Beacon Lesson Plan Library
Polk County Schools
Students will construct edible models of a plant cell and an animal cell and be able to state the functions of the organelles.
The student knows the structures of cells, and their function and ways these mirror the structure and function of multicellular organisms.
All of these materials are required for each student.
-One slice of regular bread (plant cell with membrane- crust)
-One slice of round bread (animal cell with membrane- crust)
-Two tablespoons of peanut butter (cytoplasm)
-One plastic knife
-Two round slices of banana (nucleus)
-20 raisins (mitochondria)
-2 green grapes (vacuole)
-10 one-inch pieces of licorice (endoplasmic reticulum)
-3 green jellybeans (chloroplasts)
-20 mini-M&Mís (ribosome)
-One package of green Fruit Roll-ups (cell wall)
-If a visual of cell organelles is needed (overhead transparency), refer to the Weblinks
1. Round bread can be purchased from local bakeries if requested ahead of time and can be pre-sliced as well.
2. Purchase all of the materials listed. (See Materials.)
3. Make a copy of the instructions and terms for each student. (See attached file.)
4. Make a copy of the grading scale for each student. (See attached file.)
5. Make an overhead transparency of the grading scale for the students.
6. Cut licorice sticks into one-inch pieces.
7. Obtain copies of both plant and animal cells to use as overhead transparencies. If needed, the Weblinks listed can be accessed and the information needed can be printed and made into overhead transparencies.
This lesson only addresses the structure and function of cells.
1. Ask the students: Of what are you composed? If no one is able to supply the correct answer, tell the students that they are all composed of cells.
2. Assess students' current knowledge of cell structure by using a K-W-L chart.
3. Using an overhead transparency, remind students that all cells have ribosomes, cytoplasm, nuclei, mitochondria, cell membrane, and endoplasmic reticulum. Only plant cells have a cell wall and chloroplasts. Both plant and animal cells contain all of the other parts of the cell.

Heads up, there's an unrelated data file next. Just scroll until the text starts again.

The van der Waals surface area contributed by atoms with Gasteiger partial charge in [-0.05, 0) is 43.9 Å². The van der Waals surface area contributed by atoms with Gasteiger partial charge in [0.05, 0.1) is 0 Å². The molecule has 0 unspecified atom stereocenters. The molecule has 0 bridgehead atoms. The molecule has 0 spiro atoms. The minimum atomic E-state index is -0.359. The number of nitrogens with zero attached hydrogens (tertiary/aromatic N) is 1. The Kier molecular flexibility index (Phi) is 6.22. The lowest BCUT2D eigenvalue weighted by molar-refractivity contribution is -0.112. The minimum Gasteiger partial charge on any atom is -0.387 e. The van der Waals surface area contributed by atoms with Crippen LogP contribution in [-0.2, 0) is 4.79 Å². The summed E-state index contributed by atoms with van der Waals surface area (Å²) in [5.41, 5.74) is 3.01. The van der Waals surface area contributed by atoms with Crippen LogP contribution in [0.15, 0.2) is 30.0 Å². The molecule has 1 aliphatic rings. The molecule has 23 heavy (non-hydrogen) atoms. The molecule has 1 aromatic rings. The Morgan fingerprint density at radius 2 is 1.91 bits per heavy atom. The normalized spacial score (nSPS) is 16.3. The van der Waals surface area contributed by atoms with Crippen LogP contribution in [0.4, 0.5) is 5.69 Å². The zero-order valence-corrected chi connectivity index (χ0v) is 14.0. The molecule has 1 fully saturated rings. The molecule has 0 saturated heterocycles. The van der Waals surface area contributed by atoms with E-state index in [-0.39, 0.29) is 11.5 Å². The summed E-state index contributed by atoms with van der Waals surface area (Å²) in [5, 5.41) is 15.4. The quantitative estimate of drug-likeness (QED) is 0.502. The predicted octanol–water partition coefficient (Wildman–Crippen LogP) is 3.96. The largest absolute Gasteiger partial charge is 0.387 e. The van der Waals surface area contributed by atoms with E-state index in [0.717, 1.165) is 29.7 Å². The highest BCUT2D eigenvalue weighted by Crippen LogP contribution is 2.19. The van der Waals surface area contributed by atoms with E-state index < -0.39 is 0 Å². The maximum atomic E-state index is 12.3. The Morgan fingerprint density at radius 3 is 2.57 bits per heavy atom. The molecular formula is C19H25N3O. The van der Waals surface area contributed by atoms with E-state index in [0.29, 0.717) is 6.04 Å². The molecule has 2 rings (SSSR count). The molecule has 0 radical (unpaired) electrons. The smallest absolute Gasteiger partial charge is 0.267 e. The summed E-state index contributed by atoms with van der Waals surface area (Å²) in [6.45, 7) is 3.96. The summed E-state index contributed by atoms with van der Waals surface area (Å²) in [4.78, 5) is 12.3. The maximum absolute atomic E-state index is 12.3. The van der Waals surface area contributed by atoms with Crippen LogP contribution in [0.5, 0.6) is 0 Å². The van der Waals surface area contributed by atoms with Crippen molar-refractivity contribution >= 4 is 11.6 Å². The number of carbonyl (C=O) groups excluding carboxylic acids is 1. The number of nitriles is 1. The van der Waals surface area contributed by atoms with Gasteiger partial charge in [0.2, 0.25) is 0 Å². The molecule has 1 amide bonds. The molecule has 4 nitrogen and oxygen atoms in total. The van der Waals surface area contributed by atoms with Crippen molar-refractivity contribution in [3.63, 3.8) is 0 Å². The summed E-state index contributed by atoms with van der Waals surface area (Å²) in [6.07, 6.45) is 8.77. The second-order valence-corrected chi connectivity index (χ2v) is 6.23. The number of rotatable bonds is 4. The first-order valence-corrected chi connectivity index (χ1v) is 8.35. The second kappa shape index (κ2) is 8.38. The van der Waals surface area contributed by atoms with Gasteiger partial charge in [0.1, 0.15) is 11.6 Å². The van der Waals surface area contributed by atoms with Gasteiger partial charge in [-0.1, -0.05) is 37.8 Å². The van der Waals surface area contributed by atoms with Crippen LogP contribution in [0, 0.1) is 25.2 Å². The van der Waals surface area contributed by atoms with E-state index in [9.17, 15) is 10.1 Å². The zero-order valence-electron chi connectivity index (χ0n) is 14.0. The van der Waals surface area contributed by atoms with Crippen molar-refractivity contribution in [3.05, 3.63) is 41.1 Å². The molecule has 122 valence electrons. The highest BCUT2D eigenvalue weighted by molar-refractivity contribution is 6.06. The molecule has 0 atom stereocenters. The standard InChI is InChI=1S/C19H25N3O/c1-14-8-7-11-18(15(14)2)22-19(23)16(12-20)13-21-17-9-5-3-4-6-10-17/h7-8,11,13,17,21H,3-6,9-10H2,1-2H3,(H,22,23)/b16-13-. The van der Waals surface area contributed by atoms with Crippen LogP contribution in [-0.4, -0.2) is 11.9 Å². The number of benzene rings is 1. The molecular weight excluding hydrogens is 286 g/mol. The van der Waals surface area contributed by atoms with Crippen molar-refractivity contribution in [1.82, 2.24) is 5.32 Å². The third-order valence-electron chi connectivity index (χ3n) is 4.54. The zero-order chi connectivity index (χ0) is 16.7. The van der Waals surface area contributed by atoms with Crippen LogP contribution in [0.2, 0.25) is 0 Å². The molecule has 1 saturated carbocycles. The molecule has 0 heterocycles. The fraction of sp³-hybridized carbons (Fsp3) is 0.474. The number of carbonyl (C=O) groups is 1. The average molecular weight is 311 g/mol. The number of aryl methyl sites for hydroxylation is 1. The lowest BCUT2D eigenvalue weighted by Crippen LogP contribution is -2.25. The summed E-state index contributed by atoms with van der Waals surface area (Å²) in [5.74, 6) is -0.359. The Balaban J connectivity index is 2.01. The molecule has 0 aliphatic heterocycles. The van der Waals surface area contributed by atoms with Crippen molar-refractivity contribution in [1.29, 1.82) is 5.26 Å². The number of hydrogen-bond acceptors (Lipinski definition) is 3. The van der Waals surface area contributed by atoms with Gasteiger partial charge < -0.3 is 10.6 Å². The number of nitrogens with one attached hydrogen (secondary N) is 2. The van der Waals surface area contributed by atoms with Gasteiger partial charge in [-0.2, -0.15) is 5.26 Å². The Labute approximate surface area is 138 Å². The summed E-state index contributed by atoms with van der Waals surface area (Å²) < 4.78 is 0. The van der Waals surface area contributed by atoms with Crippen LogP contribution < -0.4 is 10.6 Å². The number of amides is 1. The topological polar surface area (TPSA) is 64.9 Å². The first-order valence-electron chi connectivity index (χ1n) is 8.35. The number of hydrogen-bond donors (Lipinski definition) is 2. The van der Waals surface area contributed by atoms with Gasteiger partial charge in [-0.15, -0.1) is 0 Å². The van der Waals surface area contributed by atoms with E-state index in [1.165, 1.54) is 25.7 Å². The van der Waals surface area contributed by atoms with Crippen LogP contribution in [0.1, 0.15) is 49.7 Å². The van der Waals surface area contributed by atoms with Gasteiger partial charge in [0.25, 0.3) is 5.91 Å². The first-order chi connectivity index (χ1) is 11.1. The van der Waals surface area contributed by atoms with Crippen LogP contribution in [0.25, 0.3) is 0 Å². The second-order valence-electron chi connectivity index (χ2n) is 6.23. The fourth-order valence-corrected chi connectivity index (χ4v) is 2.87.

4. Tell the students that they will be able to eat what they make today after they show the teacher their models.
5. Display the overhead copy of the rubric so that the students will know how they will be assessed. (See attached file.)
6. Distribute the instructions and definitions paper and go over each term. (See attached file.)
7. Remind the students to follow the directions and distribute materials to students.
8. Students are to write a short sentence describing the function of each organelle.
9. Students are to alert the teacher when their models are complete. After the student has explained the parts of the cell to the teacher the student may either eat their cell models or throw them away.
10. Review the activity by using the K-W-L chart that was created at the beginning of the lesson.
11. Assess the activity using the rubric in the attached file.
12. The student is then responsible for cleaning the area in which they worked.
The students will correctly place and label organelles and write a short sentence that states the function of each organelle. A grading scale will be used to assess the edible models. Included with the attachments is a suggested grading scale. This activity was often used to boost grades because, unless the student refuses to work, they will be successful.
This lesson is an excellent lesson for ESE and ESOL students and does not require any modifications.
This is a good example of a plant cell.Plant Cell Anatomy
Web supplement for Edible CellsAnimal Cell Anatomy
Web supplement for Edible CellsWorksheets